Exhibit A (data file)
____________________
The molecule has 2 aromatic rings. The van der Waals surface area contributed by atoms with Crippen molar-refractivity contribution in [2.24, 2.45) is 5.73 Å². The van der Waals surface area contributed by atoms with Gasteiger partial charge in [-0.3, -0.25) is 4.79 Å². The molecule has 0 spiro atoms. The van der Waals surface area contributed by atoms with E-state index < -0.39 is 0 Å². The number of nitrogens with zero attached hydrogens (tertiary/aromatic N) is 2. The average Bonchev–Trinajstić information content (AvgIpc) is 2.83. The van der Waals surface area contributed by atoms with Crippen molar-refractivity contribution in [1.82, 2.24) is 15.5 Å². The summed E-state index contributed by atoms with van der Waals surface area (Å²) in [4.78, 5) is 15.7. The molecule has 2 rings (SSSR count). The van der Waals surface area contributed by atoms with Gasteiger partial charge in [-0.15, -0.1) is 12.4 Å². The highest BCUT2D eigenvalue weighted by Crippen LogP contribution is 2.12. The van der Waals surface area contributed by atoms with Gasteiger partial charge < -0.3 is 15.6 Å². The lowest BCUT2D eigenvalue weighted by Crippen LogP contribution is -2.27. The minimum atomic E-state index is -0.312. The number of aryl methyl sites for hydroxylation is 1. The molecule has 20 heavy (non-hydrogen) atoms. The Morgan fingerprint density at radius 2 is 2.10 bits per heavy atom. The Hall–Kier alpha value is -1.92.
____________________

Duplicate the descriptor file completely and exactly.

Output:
The molecule has 2 aromatic rings. The van der Waals surface area contributed by atoms with Crippen molar-refractivity contribution in [2.24, 2.45) is 5.73 Å². The van der Waals surface area contributed by atoms with Gasteiger partial charge in [-0.3, -0.25) is 4.79 Å². The molecule has 0 spiro atoms. The van der Waals surface area contributed by atoms with E-state index < -0.39 is 0 Å². The number of nitrogens with zero attached hydrogens (tertiary/aromatic N) is 2. The average Bonchev–Trinajstić information content (AvgIpc) is 2.83. The van der Waals surface area contributed by atoms with Crippen molar-refractivity contribution in [1.82, 2.24) is 15.5 Å². The summed E-state index contributed by atoms with van der Waals surface area (Å²) in [4.78, 5) is 15.7. The molecule has 2 rings (SSSR count). The van der Waals surface area contributed by atoms with Gasteiger partial charge in [-0.15, -0.1) is 12.4 Å². The highest BCUT2D eigenvalue weighted by Crippen LogP contribution is 2.12. The van der Waals surface area contributed by atoms with Gasteiger partial charge < -0.3 is 15.6 Å². The lowest BCUT2D eigenvalue weighted by Crippen LogP contribution is -2.27. The minimum atomic E-state index is -0.312. The number of aryl methyl sites for hydroxylation is 1. The molecule has 20 heavy (non-hydrogen) atoms. The Morgan fingerprint density at radius 2 is 2.10 bits per heavy atom. The Hall–Kier alpha value is -1.92.